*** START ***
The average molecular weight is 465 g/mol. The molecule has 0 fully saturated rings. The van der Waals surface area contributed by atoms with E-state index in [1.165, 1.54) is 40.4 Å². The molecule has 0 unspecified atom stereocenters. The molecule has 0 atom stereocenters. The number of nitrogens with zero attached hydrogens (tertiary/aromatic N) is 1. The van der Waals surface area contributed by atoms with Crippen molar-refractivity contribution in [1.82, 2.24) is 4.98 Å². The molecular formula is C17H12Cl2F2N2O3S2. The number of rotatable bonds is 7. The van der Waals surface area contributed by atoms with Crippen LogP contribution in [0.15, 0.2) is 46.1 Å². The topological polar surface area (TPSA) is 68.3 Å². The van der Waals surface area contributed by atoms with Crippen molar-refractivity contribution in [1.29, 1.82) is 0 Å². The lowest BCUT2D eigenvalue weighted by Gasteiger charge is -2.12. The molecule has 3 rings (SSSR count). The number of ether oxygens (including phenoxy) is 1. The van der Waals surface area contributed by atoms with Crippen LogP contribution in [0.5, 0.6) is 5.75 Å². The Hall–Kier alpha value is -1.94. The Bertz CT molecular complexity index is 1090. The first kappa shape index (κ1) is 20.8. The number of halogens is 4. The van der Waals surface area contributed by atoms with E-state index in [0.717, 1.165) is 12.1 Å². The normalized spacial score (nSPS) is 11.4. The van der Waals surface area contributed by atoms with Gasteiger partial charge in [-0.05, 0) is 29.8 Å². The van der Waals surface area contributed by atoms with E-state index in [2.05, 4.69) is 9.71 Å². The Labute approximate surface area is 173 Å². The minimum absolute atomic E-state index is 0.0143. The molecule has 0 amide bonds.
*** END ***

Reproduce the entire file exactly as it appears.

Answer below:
The average molecular weight is 465 g/mol. The molecule has 0 fully saturated rings. The van der Waals surface area contributed by atoms with E-state index in [1.165, 1.54) is 40.4 Å². The molecule has 0 unspecified atom stereocenters. The molecule has 0 atom stereocenters. The number of nitrogens with zero attached hydrogens (tertiary/aromatic N) is 1. The van der Waals surface area contributed by atoms with Crippen molar-refractivity contribution in [1.82, 2.24) is 4.98 Å². The molecular formula is C17H12Cl2F2N2O3S2. The number of rotatable bonds is 7. The van der Waals surface area contributed by atoms with Crippen LogP contribution in [0.15, 0.2) is 46.1 Å². The topological polar surface area (TPSA) is 68.3 Å². The van der Waals surface area contributed by atoms with Crippen molar-refractivity contribution in [1.29, 1.82) is 0 Å². The lowest BCUT2D eigenvalue weighted by Gasteiger charge is -2.12. The molecule has 3 rings (SSSR count). The number of ether oxygens (including phenoxy) is 1. The van der Waals surface area contributed by atoms with Crippen LogP contribution in [0.5, 0.6) is 5.75 Å². The Hall–Kier alpha value is -1.94. The Bertz CT molecular complexity index is 1090. The first kappa shape index (κ1) is 20.8. The number of halogens is 4. The van der Waals surface area contributed by atoms with E-state index in [0.717, 1.165) is 12.1 Å². The normalized spacial score (nSPS) is 11.4. The van der Waals surface area contributed by atoms with Gasteiger partial charge in [-0.05, 0) is 29.8 Å². The van der Waals surface area contributed by atoms with E-state index in [2.05, 4.69) is 9.71 Å². The Labute approximate surface area is 173 Å². The minimum absolute atomic E-state index is 0.0143. The molecule has 0 amide bonds.